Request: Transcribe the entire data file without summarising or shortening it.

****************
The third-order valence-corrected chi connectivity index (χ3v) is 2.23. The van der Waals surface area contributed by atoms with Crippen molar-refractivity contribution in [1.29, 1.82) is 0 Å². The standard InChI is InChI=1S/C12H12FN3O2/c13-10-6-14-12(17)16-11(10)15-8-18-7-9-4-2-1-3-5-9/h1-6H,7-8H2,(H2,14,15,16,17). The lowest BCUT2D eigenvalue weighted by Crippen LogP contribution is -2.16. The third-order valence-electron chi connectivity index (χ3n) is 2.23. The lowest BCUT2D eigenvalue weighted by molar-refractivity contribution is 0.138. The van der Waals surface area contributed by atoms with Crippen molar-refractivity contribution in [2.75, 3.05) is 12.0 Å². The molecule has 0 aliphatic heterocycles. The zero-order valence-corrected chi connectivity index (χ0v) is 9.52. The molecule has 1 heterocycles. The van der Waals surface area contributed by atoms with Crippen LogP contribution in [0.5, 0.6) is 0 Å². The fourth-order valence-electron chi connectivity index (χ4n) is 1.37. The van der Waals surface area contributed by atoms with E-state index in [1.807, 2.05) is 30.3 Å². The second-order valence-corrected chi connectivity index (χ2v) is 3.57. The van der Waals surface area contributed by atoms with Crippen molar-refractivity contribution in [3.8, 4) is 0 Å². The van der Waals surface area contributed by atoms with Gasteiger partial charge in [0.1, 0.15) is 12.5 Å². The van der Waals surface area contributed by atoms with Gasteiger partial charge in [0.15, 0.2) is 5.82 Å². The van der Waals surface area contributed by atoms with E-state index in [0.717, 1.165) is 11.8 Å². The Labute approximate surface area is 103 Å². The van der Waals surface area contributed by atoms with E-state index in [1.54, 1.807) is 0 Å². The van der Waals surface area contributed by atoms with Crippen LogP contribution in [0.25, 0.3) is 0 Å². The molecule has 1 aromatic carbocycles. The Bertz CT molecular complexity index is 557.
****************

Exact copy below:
The third-order valence-corrected chi connectivity index (χ3v) is 2.23. The van der Waals surface area contributed by atoms with Crippen molar-refractivity contribution in [1.29, 1.82) is 0 Å². The standard InChI is InChI=1S/C12H12FN3O2/c13-10-6-14-12(17)16-11(10)15-8-18-7-9-4-2-1-3-5-9/h1-6H,7-8H2,(H2,14,15,16,17). The lowest BCUT2D eigenvalue weighted by Crippen LogP contribution is -2.16. The third-order valence-electron chi connectivity index (χ3n) is 2.23. The lowest BCUT2D eigenvalue weighted by molar-refractivity contribution is 0.138. The van der Waals surface area contributed by atoms with Crippen molar-refractivity contribution in [2.75, 3.05) is 12.0 Å². The molecule has 0 aliphatic heterocycles. The zero-order valence-corrected chi connectivity index (χ0v) is 9.52. The molecule has 1 heterocycles. The van der Waals surface area contributed by atoms with Crippen LogP contribution in [0.5, 0.6) is 0 Å². The fourth-order valence-electron chi connectivity index (χ4n) is 1.37. The van der Waals surface area contributed by atoms with E-state index in [1.807, 2.05) is 30.3 Å². The second-order valence-corrected chi connectivity index (χ2v) is 3.57. The van der Waals surface area contributed by atoms with Crippen molar-refractivity contribution in [3.8, 4) is 0 Å². The van der Waals surface area contributed by atoms with Gasteiger partial charge in [0.1, 0.15) is 12.5 Å². The van der Waals surface area contributed by atoms with Gasteiger partial charge in [0.15, 0.2) is 5.82 Å². The van der Waals surface area contributed by atoms with E-state index in [0.717, 1.165) is 11.8 Å². The Labute approximate surface area is 103 Å². The van der Waals surface area contributed by atoms with E-state index in [1.54, 1.807) is 0 Å². The van der Waals surface area contributed by atoms with Crippen LogP contribution in [0.25, 0.3) is 0 Å². The molecule has 1 aromatic carbocycles. The Bertz CT molecular complexity index is 557.